The Cleveland Browns massively overhauled their secondary this offseason, but it’s still unclear how the competition will shake out for the team’s No. 2 cornerback duties.
As of today, it appears Terrance Mitchell—who was believed to be a “depth” signing brought in by his former general manager John Dorsey—has impressed enough during training camp to lock down the position, but there are still question marks as Week 1 inches closer.
Initially T.J. Carrie had locked down the second outside cornerback spot across from rookie Denzel Ward—who has looked the part, by the way. But the door for a competition was opened after Carrie was continually getting beaten in camp.
We asked Football Outsiders’ Aaron Schatz who he believed is the best fit opposite Ward, and the result might surprise you (be sure to check out the 2018 Football Outsiders Almanac.)
“I understand that Terrance Mitchell has apparently been the clear No. 2 cornerback at training camp, but based on past performance I would start E.J. Gaines,” Schatz wrote in response to Dawgs By Nature’s query. “[T]hen use T.J. Carrie as the main nickelback.
“Carrie’s an interesting guy because he’s played a lot of safety too. They now have two guys who can theoretically play both safety and cornerback, Carrie and Damarious Randall.”
Schatz’s response was obviously before Gaines’ recent knee injury, but the sentiment is not lost. Gaines luckily dodged a major injury after it was originally believed to have been “significant,” and he is now labeled as “week-to-week,” per ClevelandBrowns.com team writer Andrew Gribble.
Previously, Mitchell struggled in his outside cornerback play when given increased snaps last season in Kansas City. While he did have some outstanding single-game performances as a starter, Mitchell finished as Pro Football Focus’ 94th-best cornerback in 2017. His 1.84 yards per cover snap allowed was also the worst among all cornerbacks in the league.
As for Gaines, Schatz pointed out that he was “second in the NFL in adjusted yards per pass last year!” PFF also recognized him as the 18th-best player at the position after struggling significantly in 2016 under Gregg Williams’ defense with the Rams. Carrie also saw a significant improvement in his rating in 2017, making him a desirable free-agent signing by Dorsey.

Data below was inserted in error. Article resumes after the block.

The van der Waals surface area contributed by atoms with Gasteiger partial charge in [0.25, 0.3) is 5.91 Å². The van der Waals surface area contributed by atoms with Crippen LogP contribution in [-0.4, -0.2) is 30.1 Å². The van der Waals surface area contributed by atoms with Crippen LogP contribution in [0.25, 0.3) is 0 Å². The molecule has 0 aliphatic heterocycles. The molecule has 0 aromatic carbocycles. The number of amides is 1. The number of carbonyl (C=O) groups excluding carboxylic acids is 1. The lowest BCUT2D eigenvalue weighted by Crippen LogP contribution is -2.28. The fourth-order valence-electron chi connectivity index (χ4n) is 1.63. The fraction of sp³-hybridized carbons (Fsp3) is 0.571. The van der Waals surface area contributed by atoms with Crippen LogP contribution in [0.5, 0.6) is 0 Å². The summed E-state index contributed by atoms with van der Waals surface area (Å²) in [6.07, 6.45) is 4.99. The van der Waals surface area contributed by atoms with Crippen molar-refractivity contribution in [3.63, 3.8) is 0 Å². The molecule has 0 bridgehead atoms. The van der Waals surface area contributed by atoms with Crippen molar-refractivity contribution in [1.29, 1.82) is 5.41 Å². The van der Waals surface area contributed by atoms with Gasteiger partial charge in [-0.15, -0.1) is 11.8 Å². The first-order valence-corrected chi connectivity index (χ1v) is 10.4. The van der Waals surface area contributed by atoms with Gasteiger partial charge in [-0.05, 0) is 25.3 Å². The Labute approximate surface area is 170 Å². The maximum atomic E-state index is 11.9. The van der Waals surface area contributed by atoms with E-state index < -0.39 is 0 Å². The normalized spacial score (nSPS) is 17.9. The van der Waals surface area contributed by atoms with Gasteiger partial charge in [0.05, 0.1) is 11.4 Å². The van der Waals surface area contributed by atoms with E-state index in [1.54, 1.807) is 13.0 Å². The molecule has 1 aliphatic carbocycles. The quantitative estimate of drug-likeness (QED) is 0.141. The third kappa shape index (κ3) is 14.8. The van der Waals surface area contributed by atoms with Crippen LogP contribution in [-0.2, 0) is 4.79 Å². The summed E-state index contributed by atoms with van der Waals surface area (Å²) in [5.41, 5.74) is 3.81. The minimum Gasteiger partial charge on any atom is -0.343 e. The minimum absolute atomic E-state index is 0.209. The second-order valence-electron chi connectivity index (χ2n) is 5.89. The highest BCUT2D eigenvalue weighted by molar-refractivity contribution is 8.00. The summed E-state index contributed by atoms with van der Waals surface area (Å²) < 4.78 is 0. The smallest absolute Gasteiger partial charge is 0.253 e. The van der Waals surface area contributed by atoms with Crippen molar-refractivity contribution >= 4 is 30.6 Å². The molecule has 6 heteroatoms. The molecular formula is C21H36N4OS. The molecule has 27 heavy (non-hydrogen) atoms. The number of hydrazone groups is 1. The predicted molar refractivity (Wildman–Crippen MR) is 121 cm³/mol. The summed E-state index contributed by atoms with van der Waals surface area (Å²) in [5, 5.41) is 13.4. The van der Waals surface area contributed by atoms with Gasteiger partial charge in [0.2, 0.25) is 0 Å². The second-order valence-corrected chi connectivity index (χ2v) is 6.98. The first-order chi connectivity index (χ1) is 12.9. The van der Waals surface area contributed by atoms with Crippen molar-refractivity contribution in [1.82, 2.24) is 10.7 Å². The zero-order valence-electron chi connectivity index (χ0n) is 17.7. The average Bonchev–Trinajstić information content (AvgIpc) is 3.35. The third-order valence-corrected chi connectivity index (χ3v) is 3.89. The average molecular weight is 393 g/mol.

While the Browns’ secondary looked deeper on paper following the slew of moves Dorsey made to upgrade the speed of his secondary, PFF still predicted the Browns would draft a cornerback, and they did early by taking Ward.
It’s also worthwhile to highlight Carrie’s potential fit as a rotational safety, as Schatz pointed out. If he’s falling out of favor in the cornerback room, it might be smart for Williams to consider moving him around in his defensive backfield. That would free the team up to move Briean Boddy-Calhoun back to the group, which doesn’t seem like a bad idea given the uncertainty at the position.
Boddy-Calhoun was a playmaker for the Browns secondary last season in Williams’ scheme, and he finished with the second-best yards per cover snap rating among qualifying corners, per PFF. While he was primarily a slot defender, Boddy-Calhoun did line up on the outside over 40 percent of the time and held his own at both spots.
Mitchell could improve as young players tend to with more experience, especially when placed in a new system that better fits their play style. He may continue prove to be a better fit on the outside, and maybe once healthy again Gaines can surpass him to lock down the spot, but the Browns shouldn’t rule anything out in the coming weeks.
It’s better to have this competition decided sooner than later so that the guy they plan to start is able to settle into the role and prepare to be an every-week starter, but that hasn’t happened yet.
The Browns have given themselves options by adding multiple young and talented corners, but the concern remains that maybe they haven’t found one particular player who stands out among the rest.